Onegaishimasu always reminds me of a phrase I learned when my family moved to a town in northern Finland when I was 9. Kids up there will ask each other, on the playground or coming to the front door "Will you begin me?" ("Alakkonää mua?") and yes, it's sounds just as odd and grammatically incorrect in Finnish. Anyway, what they mean is "will you come out and play with me?" and that's the same feel I have with onegaishimasu when I bow to my partner.

kvaak
Pauliina
  Reply With Quote
Old 03-15-2007, 02:00 AM   #39
Ethan Weisgard
Dojo: Copenhagen Aiki Shuren Dojo
Location: Copenhagen
Join Date: Nov 2005
Posts: 141
Denmark
Offline
Re: Onegaishimasu

Quote:
Don J. Modesto wrote: View Post
Hey, Ron. I haven't paid enough attention to details while training to answer your question precisely, but fwiw...

I say it to whomever I'm training with as we begin; finishing, I say "Arigato Gozaimashita".

I've noticed a trend for saying "Onegai Shimasu" both before and after training. I have a couple of students from an Iwama dojo who do that and also say it to me after I've offered a suggestion on their technique. (I'd be interested in comments from people who do this.) I always say thank you in that situation myself.

In Japan, it's used whenever a request is being made and then having been made and granted, used again, i.e., they don't say thank you at that point as we do in English, they repeat "Onegai Shimasu" (in the logic of Jpn protocol, thanking someone at this point is presumptuous somehow).

...not directly pertinent to your question, but I hope it's interesting anyway. Take care.
Quote:
Don J. Modesto wrote: View Post
Hey, Ron. I haven't paid enough attention to details while training to answer your question precisely, but fwiw...

I say it to whomever I'm training with as we begin; finishing, I say "Arigato Gozaimashita".

I've noticed a trend for saying "Onegai Shimasu" both before and after training. I have a couple of students from an Iwama dojo who do that and also say it to me after I've offered a suggestion on their technique. (I'd be interested in comments from people who do this.) I always say thank you in that situation myself.

In Japan, it's used whenever a request is being made and then having been made and granted, used again, i.e., they don't say thank you at that point as we do in English, they repeat "Onegai Shimasu" (in the logic of Jpn protocol, thanking someone at this point is presumptuous somehow).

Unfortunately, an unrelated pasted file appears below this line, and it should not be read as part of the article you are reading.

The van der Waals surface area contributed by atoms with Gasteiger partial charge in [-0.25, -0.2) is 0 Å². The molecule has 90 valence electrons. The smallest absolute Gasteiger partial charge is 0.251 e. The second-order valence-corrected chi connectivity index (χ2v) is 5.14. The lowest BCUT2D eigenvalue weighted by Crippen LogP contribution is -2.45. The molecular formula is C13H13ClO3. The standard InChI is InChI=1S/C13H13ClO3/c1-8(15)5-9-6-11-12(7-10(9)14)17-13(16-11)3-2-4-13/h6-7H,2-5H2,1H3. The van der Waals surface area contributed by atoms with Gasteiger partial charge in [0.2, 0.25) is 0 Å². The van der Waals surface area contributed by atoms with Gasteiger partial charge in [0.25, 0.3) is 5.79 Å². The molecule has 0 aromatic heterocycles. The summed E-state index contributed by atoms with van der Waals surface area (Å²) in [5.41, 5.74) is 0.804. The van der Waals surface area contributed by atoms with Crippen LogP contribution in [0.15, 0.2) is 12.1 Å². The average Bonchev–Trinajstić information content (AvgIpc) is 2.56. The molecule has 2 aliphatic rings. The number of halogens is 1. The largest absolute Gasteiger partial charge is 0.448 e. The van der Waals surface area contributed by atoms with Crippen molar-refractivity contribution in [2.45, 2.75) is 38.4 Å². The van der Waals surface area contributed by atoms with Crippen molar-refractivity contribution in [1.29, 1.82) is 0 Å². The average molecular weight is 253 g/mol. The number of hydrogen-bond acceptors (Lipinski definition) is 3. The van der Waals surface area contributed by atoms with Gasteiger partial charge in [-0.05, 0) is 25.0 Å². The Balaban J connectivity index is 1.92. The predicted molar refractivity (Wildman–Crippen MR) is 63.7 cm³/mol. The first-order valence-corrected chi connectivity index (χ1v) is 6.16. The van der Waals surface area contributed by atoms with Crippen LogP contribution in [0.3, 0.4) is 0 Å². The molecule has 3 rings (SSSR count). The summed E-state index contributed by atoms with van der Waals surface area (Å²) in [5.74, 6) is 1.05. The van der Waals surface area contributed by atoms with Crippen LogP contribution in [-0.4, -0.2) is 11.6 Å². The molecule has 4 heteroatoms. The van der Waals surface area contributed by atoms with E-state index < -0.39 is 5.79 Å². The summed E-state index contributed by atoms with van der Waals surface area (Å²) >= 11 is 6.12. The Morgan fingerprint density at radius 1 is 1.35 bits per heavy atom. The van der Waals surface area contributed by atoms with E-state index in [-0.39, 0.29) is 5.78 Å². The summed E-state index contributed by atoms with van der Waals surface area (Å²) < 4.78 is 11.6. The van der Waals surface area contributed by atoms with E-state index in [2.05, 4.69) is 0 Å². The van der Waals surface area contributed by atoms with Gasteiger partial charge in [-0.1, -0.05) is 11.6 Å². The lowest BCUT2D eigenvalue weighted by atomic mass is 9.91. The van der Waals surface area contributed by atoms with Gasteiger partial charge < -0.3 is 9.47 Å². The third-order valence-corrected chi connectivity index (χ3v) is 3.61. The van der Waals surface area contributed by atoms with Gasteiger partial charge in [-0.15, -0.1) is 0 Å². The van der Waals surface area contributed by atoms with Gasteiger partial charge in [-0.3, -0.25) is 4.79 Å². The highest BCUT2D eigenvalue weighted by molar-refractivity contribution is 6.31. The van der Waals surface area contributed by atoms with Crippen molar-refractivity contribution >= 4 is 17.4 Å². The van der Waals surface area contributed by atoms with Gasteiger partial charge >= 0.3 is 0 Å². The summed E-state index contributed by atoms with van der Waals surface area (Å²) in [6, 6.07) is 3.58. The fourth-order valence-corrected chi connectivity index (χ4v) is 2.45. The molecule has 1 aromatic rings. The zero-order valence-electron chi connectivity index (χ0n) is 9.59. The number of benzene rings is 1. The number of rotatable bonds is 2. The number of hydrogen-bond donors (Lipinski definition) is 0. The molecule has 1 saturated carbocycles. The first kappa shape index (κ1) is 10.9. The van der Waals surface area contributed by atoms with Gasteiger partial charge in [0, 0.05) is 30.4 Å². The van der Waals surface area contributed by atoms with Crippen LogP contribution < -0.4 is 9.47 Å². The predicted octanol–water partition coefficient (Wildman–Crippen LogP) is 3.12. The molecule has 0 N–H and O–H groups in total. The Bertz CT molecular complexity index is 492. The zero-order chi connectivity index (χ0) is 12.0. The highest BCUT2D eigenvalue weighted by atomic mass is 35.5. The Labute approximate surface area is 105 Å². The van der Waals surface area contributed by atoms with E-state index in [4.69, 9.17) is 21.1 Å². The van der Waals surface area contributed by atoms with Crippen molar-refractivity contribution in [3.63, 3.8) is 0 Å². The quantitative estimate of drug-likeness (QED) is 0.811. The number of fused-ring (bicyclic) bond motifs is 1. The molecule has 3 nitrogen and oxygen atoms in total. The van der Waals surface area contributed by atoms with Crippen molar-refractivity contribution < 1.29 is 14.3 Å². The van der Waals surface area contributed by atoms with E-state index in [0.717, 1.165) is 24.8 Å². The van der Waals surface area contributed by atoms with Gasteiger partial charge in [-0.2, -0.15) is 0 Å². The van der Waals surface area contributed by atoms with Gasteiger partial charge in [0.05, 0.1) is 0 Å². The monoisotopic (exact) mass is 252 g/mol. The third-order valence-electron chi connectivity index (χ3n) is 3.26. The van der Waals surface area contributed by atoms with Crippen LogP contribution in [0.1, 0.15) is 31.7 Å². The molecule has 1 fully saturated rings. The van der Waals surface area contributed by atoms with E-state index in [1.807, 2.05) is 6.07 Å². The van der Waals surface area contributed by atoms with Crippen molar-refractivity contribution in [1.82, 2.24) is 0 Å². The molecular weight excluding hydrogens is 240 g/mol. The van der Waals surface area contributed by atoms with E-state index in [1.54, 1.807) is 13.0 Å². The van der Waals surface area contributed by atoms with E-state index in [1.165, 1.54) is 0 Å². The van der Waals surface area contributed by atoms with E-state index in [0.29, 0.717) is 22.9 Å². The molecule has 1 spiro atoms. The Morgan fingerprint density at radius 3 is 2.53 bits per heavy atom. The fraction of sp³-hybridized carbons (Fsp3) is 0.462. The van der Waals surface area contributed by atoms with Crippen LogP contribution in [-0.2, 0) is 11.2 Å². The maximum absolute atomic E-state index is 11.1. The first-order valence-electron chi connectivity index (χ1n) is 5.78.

...not directly pertinent to your question, but I hope it's interesting anyway. Take care.
Hi Don,

In reply to your question regarding Iwama dojo reigi: when we were in the dojo under the tutelage of Saito Morihiro Sensei, the person who received instructions or corrections from Sensei during the class would bow (zarei) and say "arigatou gozaimshita." The person's partner would bow as well (zarei) and say "onegaishimasu."

If the person who was the partner to the person who was being corrected wanted to, this person could also say "arigatou gozaimashita" instead of "onegaishimasu."

Other trainees who were in the vicinity of the people who were receiving the corrections would sit down while Sensei was demonstrating, to make room for him, and show respect. These people would also say "onegaishimsu" when he was done with his corrections. This is the equivalent of when Sensei would show a technique for the entire class, and then say "Hai, dozo" as a sign for us to begin training. All the practitioners would bow and say "onegaishimasu," before beginning practice.

I believe that the tendency for some Iwama practitioners to say "onegaishimasu" when they are finished training with their partner, and are bowing "out", may come from the abovementioned situation, and a misunderstanding of what to say and when. In this kind of situation you had one person (the one who received the correction) saying “arigatou gozaimashita” and a whole bunch of people saying “onegaishimasu.” It is possible that foreign students thought that they should use what most people were saying, namely “onegaishimasu” in situations like these.